Proving that any subject can be interesting if you delve into it deeply, stationery aficionado James Ward offers a surprisingly entertaining history of office supplies. Did you know that Henry David Thoreau contributed to pencil manufacture? Or that the Monkees’ Mike Nesmith inherited $25 million earned by his mother’s invention, Liquid Paper? Or that Norwegians wore paper clips as a symbol of resistance to the Nazis? Ward, who blogs on I Like Boring Things, unearths the magic in the mundane, relating the often-convoluted stories behind the creation of paper, pens, pencils, paper clips, staples and tape. Don’t expect business case studies of 3M or the Parker Pen Company; Ward is a cultural connoisseur who tempers his enthusiasm for the stationery cabinet with full awareness of its absurdity. getAbstract recommends his informative, memorable and fun essays to anyone who ever borrowed a Sharpie from the office or made a necklace of paper clips.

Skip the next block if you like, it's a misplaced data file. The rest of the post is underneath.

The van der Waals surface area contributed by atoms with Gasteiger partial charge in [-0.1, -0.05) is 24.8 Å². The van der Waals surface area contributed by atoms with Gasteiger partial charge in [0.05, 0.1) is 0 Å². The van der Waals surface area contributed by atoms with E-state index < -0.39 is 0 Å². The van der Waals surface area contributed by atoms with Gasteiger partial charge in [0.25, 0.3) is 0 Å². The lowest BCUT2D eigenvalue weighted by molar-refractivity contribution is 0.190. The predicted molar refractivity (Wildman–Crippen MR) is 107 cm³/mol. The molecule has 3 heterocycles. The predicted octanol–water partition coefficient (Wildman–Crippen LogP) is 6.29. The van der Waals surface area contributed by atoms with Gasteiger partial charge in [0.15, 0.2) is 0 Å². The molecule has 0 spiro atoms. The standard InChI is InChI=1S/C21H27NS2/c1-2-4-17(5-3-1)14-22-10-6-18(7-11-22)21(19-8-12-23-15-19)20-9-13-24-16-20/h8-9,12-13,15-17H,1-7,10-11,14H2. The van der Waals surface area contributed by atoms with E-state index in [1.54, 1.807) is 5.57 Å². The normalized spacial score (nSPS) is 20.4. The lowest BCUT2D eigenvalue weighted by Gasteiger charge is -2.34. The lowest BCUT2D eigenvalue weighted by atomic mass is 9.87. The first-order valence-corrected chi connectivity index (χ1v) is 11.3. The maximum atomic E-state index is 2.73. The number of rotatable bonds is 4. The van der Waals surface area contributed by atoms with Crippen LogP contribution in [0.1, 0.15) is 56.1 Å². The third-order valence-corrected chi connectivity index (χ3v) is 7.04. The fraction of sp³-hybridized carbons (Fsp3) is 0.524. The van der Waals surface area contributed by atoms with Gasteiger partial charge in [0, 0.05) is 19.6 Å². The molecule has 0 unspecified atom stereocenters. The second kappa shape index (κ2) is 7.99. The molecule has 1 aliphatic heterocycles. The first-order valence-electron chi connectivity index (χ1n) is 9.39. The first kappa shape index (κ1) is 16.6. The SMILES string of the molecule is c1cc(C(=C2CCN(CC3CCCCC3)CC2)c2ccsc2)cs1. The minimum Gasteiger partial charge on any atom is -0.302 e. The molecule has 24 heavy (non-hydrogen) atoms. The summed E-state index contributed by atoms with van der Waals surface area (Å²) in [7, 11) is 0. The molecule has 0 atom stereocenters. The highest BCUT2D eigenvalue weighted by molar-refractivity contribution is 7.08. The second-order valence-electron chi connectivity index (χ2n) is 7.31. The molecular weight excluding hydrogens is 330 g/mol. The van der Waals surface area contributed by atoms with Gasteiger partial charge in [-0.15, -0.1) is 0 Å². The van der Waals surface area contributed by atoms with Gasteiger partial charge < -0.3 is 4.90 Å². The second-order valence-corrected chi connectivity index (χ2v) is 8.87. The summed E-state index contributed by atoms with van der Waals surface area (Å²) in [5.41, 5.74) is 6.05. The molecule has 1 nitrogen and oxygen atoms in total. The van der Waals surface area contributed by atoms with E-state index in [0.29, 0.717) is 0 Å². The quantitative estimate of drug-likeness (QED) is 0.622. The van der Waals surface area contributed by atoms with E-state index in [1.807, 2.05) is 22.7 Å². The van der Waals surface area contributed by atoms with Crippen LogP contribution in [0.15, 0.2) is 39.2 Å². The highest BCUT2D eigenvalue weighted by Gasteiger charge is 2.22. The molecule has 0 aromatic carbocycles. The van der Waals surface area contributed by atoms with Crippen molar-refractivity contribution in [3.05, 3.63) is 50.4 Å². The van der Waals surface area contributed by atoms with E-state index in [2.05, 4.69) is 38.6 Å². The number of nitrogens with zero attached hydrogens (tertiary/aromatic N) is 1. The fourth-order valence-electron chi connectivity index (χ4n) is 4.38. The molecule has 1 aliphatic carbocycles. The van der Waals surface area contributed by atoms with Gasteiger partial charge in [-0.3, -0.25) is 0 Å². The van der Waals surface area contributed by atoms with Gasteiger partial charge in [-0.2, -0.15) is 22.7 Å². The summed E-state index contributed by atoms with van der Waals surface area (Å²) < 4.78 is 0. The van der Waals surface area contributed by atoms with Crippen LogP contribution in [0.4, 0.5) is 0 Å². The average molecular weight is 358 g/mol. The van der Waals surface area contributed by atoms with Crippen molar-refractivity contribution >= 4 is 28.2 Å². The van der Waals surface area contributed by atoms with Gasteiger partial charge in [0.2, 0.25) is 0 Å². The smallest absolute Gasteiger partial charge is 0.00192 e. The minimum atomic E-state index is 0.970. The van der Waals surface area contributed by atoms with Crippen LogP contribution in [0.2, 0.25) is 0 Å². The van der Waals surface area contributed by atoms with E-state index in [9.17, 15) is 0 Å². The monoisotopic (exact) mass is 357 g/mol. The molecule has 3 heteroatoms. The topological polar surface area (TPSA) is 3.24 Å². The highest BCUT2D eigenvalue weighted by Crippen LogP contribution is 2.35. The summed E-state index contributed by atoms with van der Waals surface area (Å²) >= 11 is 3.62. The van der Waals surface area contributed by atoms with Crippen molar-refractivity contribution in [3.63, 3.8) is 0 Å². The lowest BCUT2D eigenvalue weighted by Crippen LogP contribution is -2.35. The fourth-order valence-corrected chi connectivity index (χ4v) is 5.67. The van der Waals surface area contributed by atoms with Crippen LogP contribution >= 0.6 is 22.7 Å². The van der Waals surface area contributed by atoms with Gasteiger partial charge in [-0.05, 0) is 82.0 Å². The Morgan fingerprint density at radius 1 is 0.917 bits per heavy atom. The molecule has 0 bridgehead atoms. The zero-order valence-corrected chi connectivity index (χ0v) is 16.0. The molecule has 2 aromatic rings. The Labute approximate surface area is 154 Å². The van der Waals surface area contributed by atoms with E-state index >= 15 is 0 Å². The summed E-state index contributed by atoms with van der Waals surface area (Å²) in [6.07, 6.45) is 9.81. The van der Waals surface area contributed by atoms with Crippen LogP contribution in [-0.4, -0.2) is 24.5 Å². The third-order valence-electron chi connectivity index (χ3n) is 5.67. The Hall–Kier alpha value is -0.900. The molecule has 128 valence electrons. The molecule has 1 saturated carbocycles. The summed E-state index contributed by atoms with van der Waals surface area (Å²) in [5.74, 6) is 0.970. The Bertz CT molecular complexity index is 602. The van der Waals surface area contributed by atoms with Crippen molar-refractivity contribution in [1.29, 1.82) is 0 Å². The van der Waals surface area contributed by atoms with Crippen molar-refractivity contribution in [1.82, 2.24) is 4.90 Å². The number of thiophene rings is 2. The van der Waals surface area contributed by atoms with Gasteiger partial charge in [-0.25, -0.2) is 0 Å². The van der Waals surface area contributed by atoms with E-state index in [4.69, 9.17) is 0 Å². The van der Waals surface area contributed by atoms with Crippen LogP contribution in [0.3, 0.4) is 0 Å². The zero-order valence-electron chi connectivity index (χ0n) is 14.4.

About the Author
James Ward writes the blog I Like Boring Things. He co-founded the annual Boring Conference, “a one-day celebration of the mundane, the ordinary, the obvious and the overlooked.”
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